It seems to me that we, the research community in Canada, have a responsibility to act and to try to influence public debate and public opinion by articulating clearly why support for research is important, indeed essential. We have a vital stake in the outcome--the extent to which systematic reflection is valued in our society--and it is up to us to play a role in this debate. The general public has got to better understand the role of research and therefore support for research and, in order to do so, it has got to know what we are doing. Therefore we must, and I would argue increasingly so, be willing to participate in the broad political debate. This call for action corresponds to my reading of the government's motives. To the extent that the budget reflected right-wing populism, it is important to articulate an alternative vision. If, on the other hand, it is push-and-shove politics that explains the budget, then it is important for us to be there, pushing and shoving.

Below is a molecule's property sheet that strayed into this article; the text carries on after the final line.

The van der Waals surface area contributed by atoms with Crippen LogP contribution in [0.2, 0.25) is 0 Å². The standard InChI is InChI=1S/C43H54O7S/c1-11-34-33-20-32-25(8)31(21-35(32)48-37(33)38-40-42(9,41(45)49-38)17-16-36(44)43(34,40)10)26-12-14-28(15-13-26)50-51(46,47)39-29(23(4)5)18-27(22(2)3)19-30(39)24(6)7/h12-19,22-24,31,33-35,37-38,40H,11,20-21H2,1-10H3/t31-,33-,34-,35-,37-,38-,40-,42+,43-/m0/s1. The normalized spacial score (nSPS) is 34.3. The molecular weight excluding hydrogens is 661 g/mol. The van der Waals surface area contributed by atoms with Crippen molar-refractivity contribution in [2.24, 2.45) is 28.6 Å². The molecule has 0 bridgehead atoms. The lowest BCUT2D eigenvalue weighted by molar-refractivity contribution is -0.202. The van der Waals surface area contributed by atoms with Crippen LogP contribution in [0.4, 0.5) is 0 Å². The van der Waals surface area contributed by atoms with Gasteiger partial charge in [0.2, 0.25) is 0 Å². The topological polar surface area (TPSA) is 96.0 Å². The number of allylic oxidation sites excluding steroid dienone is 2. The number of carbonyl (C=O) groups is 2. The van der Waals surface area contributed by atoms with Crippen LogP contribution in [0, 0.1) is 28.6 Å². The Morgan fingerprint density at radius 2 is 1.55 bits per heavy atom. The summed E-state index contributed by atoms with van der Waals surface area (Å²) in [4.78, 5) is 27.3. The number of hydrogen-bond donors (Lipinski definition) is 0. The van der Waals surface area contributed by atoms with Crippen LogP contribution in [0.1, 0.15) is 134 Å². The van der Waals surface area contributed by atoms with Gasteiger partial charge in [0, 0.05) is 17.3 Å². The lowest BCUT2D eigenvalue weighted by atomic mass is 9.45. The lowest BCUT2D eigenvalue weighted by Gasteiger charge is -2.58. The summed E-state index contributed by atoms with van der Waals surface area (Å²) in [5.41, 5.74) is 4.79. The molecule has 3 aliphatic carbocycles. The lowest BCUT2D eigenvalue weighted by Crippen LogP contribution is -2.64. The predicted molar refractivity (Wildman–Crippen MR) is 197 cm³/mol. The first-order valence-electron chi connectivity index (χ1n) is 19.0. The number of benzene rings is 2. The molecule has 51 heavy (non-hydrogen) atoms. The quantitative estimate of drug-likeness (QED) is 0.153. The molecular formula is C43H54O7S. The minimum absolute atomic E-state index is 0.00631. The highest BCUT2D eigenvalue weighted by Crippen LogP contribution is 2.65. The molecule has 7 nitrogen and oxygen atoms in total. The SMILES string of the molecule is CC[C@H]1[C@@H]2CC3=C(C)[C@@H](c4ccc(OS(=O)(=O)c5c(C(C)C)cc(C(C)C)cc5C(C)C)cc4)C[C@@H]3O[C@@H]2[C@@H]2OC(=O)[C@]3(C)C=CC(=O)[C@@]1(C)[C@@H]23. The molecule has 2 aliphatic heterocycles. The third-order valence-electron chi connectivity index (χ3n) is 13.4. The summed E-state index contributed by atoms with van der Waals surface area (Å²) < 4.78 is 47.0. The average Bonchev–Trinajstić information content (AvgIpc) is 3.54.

I would also like to look at a second level of analysis of the federal budget decision--and examine more closely what are likely to be the consequences, at the level of internal direction and operation, of the merger of SSHRC, the Canada Council, and the Academic Relations programs of External Affairs. Now I know that we have all been reassured that existing programs will continue and that the amalgamation is a simple administrative putting-side-by-side of already-existing programs. Therefore nothing will change on a programatic level, we are being told, it is--one should not perhaps say business as usual--but peer-reviews, awards, and refusals as usual. But permit me to be somewhat doubtful of this interpretation. First of all, SSHRC's programs were very much in movement and in evolution themselves--and therefore it is not the question of the state of the program mix at the moment that is important but the direction of change. And to argue that the direction of change--the nature of the change, the speed of change, the intensity of change--will not be any different in this totally new agency that it would have been in SSHRC does not seems to me a very plausible argument. Just to remind you of the obvious the new agency will have a totally new Council--named by the government--and named in terms of the mandate of the new agency--support to the arts and to the humanities and social sciences.